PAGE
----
The Importance of a Name:

Why you need to protect your company and business name

 

Your company name or business name are monumental to your brand recognition. For convenience, we will refer to both as “company name”. The right company name provides a powerful first impression for your business. As you continue trading under your company name, its importance to the value of your business grows. It is therefore important to protect this name. Unfortunately, the mere registration of the company name is often insufficient to provide the necessary protection.

Take for example, a situation where a third party registers a company or business name which is similar to your company name, in order to ride on the coat tails of your reputation which you have spent time and money building? Is there anything you can do?

Will ASIC help?

The Australian Securities and Investments Commission (ASIC) is Australia’s corporate, markets and financial services regulator, and is the government agency responsible for incorporating companies and registering business names in Australia.

ASIC will not register a company name that is identical to a name that is already registered by a company, or already registered as a business name.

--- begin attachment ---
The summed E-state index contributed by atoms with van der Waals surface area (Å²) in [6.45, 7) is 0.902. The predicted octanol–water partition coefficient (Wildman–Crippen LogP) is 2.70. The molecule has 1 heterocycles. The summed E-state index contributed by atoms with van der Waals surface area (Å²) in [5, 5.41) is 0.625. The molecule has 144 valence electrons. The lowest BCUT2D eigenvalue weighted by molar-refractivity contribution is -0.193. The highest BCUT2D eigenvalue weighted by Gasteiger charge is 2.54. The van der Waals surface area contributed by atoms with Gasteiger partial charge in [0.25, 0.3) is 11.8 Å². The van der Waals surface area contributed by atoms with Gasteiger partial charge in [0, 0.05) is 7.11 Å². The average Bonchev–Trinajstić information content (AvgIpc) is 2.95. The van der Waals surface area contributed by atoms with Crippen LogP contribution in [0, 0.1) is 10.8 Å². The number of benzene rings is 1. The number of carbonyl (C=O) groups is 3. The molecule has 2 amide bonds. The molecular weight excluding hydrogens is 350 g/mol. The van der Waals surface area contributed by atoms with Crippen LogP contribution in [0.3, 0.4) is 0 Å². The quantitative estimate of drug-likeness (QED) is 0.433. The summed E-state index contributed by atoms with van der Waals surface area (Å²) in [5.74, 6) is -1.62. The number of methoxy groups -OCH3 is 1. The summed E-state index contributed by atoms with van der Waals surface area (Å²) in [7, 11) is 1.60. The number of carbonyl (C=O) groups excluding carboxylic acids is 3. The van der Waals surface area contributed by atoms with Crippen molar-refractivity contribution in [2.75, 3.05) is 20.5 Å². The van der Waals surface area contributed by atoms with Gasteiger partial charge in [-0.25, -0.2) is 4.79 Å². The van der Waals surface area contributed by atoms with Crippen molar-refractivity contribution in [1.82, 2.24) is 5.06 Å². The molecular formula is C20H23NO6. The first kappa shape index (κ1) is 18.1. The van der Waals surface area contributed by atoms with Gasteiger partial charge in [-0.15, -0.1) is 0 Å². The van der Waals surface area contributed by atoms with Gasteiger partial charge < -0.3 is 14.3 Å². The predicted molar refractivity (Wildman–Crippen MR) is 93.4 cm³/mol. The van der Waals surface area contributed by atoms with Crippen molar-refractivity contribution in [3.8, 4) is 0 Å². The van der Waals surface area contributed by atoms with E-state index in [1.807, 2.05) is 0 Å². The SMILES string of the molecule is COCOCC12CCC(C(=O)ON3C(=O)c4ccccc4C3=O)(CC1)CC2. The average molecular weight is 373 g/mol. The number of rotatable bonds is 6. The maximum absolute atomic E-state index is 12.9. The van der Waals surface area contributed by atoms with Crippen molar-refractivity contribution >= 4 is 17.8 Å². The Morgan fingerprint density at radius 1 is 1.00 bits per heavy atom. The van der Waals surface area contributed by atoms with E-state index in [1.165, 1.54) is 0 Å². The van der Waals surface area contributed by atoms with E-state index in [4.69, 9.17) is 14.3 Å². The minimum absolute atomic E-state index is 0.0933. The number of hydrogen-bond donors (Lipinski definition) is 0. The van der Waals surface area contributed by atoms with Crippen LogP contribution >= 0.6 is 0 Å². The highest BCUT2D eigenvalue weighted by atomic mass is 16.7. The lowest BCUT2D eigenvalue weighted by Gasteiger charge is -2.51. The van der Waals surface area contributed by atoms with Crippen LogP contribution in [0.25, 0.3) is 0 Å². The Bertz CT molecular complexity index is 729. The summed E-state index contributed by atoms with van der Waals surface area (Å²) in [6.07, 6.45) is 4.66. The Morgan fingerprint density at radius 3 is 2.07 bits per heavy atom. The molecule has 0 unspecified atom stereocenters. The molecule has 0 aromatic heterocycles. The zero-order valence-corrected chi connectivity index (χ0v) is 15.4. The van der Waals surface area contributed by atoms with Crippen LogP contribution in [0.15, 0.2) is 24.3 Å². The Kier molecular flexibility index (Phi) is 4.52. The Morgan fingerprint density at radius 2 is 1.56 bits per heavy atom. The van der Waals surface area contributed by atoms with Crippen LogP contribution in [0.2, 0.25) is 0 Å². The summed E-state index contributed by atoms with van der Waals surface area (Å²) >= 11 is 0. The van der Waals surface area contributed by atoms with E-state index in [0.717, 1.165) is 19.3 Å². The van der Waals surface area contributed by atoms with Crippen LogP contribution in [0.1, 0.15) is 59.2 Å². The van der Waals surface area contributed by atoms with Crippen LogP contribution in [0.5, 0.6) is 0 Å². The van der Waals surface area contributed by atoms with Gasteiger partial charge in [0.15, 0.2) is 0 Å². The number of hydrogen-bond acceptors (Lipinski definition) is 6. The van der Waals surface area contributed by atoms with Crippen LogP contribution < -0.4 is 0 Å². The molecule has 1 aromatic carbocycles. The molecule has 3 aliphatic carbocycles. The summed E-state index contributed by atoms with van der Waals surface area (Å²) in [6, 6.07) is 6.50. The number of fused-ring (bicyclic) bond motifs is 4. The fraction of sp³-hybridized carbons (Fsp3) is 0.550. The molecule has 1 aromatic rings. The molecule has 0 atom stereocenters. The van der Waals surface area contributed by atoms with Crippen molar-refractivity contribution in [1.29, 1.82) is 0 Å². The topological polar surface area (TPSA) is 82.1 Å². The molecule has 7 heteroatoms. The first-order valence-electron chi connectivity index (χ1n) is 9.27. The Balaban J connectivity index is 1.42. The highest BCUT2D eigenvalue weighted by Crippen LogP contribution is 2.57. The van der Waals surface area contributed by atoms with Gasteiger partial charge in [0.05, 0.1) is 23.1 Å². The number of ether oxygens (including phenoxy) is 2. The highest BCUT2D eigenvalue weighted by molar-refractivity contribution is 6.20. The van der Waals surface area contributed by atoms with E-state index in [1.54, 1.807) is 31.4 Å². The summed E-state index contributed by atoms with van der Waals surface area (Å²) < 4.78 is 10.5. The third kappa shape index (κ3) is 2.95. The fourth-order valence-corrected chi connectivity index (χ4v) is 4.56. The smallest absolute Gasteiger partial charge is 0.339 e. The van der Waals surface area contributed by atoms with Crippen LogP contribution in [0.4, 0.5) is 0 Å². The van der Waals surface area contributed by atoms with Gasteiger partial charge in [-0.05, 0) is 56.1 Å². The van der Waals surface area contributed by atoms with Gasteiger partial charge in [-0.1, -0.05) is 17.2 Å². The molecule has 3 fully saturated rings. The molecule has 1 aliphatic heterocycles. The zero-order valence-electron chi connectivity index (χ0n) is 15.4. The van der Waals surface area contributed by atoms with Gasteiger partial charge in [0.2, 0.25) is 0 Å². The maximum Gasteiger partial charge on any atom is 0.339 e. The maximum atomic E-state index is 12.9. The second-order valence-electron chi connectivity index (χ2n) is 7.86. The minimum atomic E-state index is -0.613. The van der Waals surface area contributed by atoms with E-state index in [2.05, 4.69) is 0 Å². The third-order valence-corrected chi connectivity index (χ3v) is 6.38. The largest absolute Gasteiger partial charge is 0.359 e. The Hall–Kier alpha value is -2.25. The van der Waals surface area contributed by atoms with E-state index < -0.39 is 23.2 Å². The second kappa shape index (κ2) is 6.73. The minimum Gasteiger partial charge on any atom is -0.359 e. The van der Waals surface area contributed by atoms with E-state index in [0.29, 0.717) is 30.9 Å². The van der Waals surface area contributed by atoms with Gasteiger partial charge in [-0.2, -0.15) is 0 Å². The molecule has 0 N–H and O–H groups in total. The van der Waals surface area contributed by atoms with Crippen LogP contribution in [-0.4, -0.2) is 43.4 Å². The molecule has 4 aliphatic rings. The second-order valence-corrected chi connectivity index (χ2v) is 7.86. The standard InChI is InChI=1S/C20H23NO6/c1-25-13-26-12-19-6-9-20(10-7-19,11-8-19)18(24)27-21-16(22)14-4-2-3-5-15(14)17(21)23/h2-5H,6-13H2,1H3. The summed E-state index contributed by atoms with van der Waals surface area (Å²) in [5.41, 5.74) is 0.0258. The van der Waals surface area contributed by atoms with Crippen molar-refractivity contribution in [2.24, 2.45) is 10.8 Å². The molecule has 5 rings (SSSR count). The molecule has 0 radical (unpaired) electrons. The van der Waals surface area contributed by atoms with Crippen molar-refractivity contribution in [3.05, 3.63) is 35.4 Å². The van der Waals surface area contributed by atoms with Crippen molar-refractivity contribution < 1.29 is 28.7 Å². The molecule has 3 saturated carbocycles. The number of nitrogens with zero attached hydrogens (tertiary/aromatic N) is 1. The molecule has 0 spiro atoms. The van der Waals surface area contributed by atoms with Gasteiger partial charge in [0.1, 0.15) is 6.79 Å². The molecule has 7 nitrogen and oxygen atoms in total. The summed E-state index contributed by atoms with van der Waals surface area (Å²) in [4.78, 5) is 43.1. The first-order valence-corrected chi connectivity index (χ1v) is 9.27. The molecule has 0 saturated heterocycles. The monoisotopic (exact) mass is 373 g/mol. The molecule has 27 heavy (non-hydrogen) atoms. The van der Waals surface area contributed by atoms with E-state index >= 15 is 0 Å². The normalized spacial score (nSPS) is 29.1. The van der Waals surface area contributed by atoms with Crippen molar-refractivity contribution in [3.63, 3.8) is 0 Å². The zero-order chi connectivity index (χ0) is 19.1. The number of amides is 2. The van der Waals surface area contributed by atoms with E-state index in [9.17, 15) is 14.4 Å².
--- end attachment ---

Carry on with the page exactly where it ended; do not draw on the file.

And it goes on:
However, there is nothing preventing a third party from registering a similar (but not identical) company name.

This means that ASIC will not refuse to register a name deceptively similar to your company name.

Has your trade mark been infringed?

A registered company or business name, does not automatically give you trade mark rights for that name (or specifically, the words comprising your company name).

In order to obtain trade mark protection under the Trade Marks Act, you must have a registered trade mark. It is common for companies to register their company names as a trade mark, particularly if it is selling products or services under a brand which is identical to their company name.

A person will infringe a trade mark if the person uses as a trade mark, a sign that is substantially identical or deceptively similar to your trade mark, in relation to goods or services in respect of which the trade mark is registered.